Blowback to the word genocide proves the national inquiry report was right

Jingle Dancers perform at the closing ceremony marking the conclusion of the National Inquiry into Missing and Murdered Indigenous Women and Girls at the Museum of History in Gatineau, Quebec on June 3, 2019. It’s time Canada stopped being so defensive and started having the difficult discussions we need, Tanya Talaga writes.

I should have anticipated the blowback to the final report of the National Inquiry into Murdered and Missing Indigenous Women and Girls

For decades, news outlets chose not to report on Indigenous issues. Where were the investigative exposes on the Cecilia Jeffrey Indian Residential School in Kenora while children were medically experimented on? Or the special projects on the pedophiles praying on the children of St. Anne’s Indian Residential School or on Ralph Rowe, the flying Anglican priest believed to have sexually abused hundreds of First Nations boys?

Where were the stories on First Nations, Métis and Inuit women and girls in the 1940s, 50s, 60s, 70s, 80s and 90s, who were picked up off of sidewalks, raped and left for dead?

Tanya TalagaThere are exceptions of course. I [Tanya Talaga] have, since January 2019, been paid to cover Indigenous issues as a columnist for the Star. I’m not alone in the Canadian media landscape. But we are few.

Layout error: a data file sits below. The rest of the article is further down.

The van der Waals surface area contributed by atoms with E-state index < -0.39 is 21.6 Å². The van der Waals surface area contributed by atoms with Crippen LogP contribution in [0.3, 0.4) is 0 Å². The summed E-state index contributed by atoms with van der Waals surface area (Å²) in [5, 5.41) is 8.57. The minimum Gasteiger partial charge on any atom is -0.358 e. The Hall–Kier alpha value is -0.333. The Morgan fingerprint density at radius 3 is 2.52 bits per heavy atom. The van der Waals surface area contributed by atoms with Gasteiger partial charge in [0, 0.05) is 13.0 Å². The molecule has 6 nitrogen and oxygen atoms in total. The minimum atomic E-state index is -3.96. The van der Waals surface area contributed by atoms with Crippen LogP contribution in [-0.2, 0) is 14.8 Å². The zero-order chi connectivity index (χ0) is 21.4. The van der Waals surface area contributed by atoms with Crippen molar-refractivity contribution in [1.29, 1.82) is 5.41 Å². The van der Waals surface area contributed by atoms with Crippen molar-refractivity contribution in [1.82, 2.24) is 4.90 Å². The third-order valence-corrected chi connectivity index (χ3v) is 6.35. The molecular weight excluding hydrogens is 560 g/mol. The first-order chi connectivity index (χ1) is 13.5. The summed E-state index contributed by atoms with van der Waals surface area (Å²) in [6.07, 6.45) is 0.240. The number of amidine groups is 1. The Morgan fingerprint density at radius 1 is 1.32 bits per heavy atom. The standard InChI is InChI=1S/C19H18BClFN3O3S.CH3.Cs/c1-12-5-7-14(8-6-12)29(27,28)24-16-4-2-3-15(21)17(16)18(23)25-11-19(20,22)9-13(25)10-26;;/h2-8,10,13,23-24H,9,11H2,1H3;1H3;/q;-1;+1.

The inquiry did not mince words in calling out the media. The commissioners found that media has not accurately portrayed Indigenous women and girls and 2SLGBTQQIA (two-spirit, lesbian, gay, bisexual, transgender, queer, questioning, intersex and asexual) people, too often reinforcing negative stereotypes, perpetuating racism, sexism, homophobia, transphobia, misogyny — perpetuating the notion that Indigenous peoples are “less-than.”

But rather than listen, rather than take this opportunity for sober self-reflection, the media, on cue, proved the commissioners’ point.

Most major Canadian media organizations quickly published pieces dismissing the genocide finding, while mostly ignoring everything else in the 1,200-page report based on the testimonies of some 2,300 families, survivors and experts.